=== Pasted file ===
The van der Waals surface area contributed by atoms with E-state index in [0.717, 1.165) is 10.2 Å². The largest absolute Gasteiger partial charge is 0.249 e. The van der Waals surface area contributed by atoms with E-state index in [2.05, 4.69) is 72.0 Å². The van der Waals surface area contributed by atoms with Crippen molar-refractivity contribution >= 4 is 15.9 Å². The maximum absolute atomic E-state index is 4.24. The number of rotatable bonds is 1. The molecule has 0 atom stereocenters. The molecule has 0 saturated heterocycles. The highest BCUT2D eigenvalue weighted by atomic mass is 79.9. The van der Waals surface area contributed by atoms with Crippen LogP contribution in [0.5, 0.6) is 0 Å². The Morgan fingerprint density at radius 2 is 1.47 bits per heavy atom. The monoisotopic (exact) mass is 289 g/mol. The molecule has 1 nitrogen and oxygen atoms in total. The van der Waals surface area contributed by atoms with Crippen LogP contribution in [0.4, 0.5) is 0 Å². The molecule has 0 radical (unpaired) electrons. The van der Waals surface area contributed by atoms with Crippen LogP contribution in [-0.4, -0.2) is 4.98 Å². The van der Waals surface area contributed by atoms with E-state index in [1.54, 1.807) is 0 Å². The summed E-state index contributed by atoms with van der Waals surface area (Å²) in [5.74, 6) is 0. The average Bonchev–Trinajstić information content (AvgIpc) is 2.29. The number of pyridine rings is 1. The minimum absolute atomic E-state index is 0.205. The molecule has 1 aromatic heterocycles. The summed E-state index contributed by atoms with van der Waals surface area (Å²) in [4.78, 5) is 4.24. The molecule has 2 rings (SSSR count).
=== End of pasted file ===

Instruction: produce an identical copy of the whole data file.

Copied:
The van der Waals surface area contributed by atoms with E-state index in [0.717, 1.165) is 10.2 Å². The largest absolute Gasteiger partial charge is 0.249 e. The van der Waals surface area contributed by atoms with E-state index in [2.05, 4.69) is 72.0 Å². The van der Waals surface area contributed by atoms with Crippen molar-refractivity contribution >= 4 is 15.9 Å². The maximum absolute atomic E-state index is 4.24. The number of rotatable bonds is 1. The molecule has 0 atom stereocenters. The molecule has 0 saturated heterocycles. The highest BCUT2D eigenvalue weighted by atomic mass is 79.9. The van der Waals surface area contributed by atoms with Crippen LogP contribution in [0.5, 0.6) is 0 Å². The Morgan fingerprint density at radius 2 is 1.47 bits per heavy atom. The monoisotopic (exact) mass is 289 g/mol. The molecule has 1 nitrogen and oxygen atoms in total. The van der Waals surface area contributed by atoms with Crippen LogP contribution in [0.4, 0.5) is 0 Å². The molecule has 0 radical (unpaired) electrons. The van der Waals surface area contributed by atoms with Crippen LogP contribution in [-0.4, -0.2) is 4.98 Å². The van der Waals surface area contributed by atoms with E-state index in [1.54, 1.807) is 0 Å². The summed E-state index contributed by atoms with van der Waals surface area (Å²) in [5.74, 6) is 0. The average Bonchev–Trinajstić information content (AvgIpc) is 2.29. The number of pyridine rings is 1. The minimum absolute atomic E-state index is 0.205. The molecule has 1 aromatic heterocycles. The summed E-state index contributed by atoms with van der Waals surface area (Å²) in [4.78, 5) is 4.24. The molecule has 2 rings (SSSR count).